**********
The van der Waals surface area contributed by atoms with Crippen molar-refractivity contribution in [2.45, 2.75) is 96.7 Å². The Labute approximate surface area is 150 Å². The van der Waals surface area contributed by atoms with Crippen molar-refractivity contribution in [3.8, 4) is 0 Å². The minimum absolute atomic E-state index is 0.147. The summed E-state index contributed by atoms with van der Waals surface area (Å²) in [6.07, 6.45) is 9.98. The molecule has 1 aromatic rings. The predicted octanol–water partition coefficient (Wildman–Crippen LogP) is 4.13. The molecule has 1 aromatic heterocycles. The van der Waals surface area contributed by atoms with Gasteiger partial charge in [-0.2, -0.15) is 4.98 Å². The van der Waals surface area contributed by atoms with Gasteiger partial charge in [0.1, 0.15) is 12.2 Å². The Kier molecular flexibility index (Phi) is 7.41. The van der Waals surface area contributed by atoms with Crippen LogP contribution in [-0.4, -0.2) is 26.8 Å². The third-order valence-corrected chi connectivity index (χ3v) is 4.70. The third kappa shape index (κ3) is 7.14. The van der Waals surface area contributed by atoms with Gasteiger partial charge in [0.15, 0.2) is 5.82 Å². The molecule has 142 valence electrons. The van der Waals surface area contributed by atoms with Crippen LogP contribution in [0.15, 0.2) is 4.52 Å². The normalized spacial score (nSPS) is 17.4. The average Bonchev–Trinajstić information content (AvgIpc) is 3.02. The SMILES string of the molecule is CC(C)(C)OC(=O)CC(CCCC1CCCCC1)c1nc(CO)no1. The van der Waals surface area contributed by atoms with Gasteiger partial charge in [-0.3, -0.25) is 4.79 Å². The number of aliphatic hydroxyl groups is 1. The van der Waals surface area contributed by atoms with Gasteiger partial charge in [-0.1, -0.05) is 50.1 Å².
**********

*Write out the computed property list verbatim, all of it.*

The van der Waals surface area contributed by atoms with Crippen molar-refractivity contribution in [2.45, 2.75) is 96.7 Å². The Labute approximate surface area is 150 Å². The van der Waals surface area contributed by atoms with Crippen molar-refractivity contribution in [3.8, 4) is 0 Å². The minimum absolute atomic E-state index is 0.147. The summed E-state index contributed by atoms with van der Waals surface area (Å²) in [6.07, 6.45) is 9.98. The molecule has 1 aromatic rings. The predicted octanol–water partition coefficient (Wildman–Crippen LogP) is 4.13. The molecule has 1 aromatic heterocycles. The van der Waals surface area contributed by atoms with Gasteiger partial charge in [-0.2, -0.15) is 4.98 Å². The van der Waals surface area contributed by atoms with Gasteiger partial charge in [0.1, 0.15) is 12.2 Å². The Kier molecular flexibility index (Phi) is 7.41. The van der Waals surface area contributed by atoms with Crippen LogP contribution in [-0.4, -0.2) is 26.8 Å². The third-order valence-corrected chi connectivity index (χ3v) is 4.70. The third kappa shape index (κ3) is 7.14. The van der Waals surface area contributed by atoms with Gasteiger partial charge in [0.15, 0.2) is 5.82 Å². The molecule has 142 valence electrons. The van der Waals surface area contributed by atoms with Crippen LogP contribution in [0.15, 0.2) is 4.52 Å². The normalized spacial score (nSPS) is 17.4. The average Bonchev–Trinajstić information content (AvgIpc) is 3.02. The SMILES string of the molecule is CC(C)(C)OC(=O)CC(CCCC1CCCCC1)c1nc(CO)no1. The van der Waals surface area contributed by atoms with Gasteiger partial charge in [-0.3, -0.25) is 4.79 Å². The number of aliphatic hydroxyl groups is 1. The van der Waals surface area contributed by atoms with Gasteiger partial charge in [-0.1, -0.05) is 50.1 Å².